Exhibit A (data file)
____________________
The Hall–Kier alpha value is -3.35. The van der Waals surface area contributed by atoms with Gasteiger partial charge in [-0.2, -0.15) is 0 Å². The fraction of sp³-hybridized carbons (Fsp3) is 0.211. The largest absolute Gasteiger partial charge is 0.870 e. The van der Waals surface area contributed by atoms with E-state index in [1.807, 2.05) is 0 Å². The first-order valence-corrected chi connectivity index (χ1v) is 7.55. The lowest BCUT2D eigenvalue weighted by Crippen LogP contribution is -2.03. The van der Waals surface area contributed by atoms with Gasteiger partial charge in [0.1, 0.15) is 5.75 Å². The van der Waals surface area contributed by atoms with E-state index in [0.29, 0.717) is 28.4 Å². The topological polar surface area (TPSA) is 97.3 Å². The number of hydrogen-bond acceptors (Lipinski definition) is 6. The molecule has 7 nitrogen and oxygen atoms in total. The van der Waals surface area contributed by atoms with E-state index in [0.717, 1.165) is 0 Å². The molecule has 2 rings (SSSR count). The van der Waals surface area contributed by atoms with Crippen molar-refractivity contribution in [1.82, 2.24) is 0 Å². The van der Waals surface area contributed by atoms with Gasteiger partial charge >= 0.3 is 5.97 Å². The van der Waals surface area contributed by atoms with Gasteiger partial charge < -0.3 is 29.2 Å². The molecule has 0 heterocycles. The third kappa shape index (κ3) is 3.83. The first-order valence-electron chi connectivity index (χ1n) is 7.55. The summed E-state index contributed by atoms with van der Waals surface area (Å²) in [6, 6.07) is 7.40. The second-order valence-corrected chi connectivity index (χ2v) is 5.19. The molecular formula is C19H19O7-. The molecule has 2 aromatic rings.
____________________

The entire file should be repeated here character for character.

The Hall–Kier alpha value is -3.35. The van der Waals surface area contributed by atoms with Gasteiger partial charge in [-0.2, -0.15) is 0 Å². The fraction of sp³-hybridized carbons (Fsp3) is 0.211. The largest absolute Gasteiger partial charge is 0.870 e. The van der Waals surface area contributed by atoms with E-state index in [1.807, 2.05) is 0 Å². The first-order valence-corrected chi connectivity index (χ1v) is 7.55. The lowest BCUT2D eigenvalue weighted by Crippen LogP contribution is -2.03. The van der Waals surface area contributed by atoms with Gasteiger partial charge in [0.1, 0.15) is 5.75 Å². The van der Waals surface area contributed by atoms with E-state index in [0.29, 0.717) is 28.4 Å². The topological polar surface area (TPSA) is 97.3 Å². The number of hydrogen-bond acceptors (Lipinski definition) is 6. The molecule has 7 nitrogen and oxygen atoms in total. The van der Waals surface area contributed by atoms with E-state index in [0.717, 1.165) is 0 Å². The molecule has 2 rings (SSSR count). The van der Waals surface area contributed by atoms with Crippen molar-refractivity contribution in [1.82, 2.24) is 0 Å². The van der Waals surface area contributed by atoms with Gasteiger partial charge >= 0.3 is 5.97 Å². The van der Waals surface area contributed by atoms with Gasteiger partial charge < -0.3 is 29.2 Å². The molecule has 0 heterocycles. The third kappa shape index (κ3) is 3.83. The first-order valence-electron chi connectivity index (χ1n) is 7.55. The summed E-state index contributed by atoms with van der Waals surface area (Å²) in [6, 6.07) is 7.40. The second-order valence-corrected chi connectivity index (χ2v) is 5.19. The molecular formula is C19H19O7-. The molecule has 2 aromatic rings.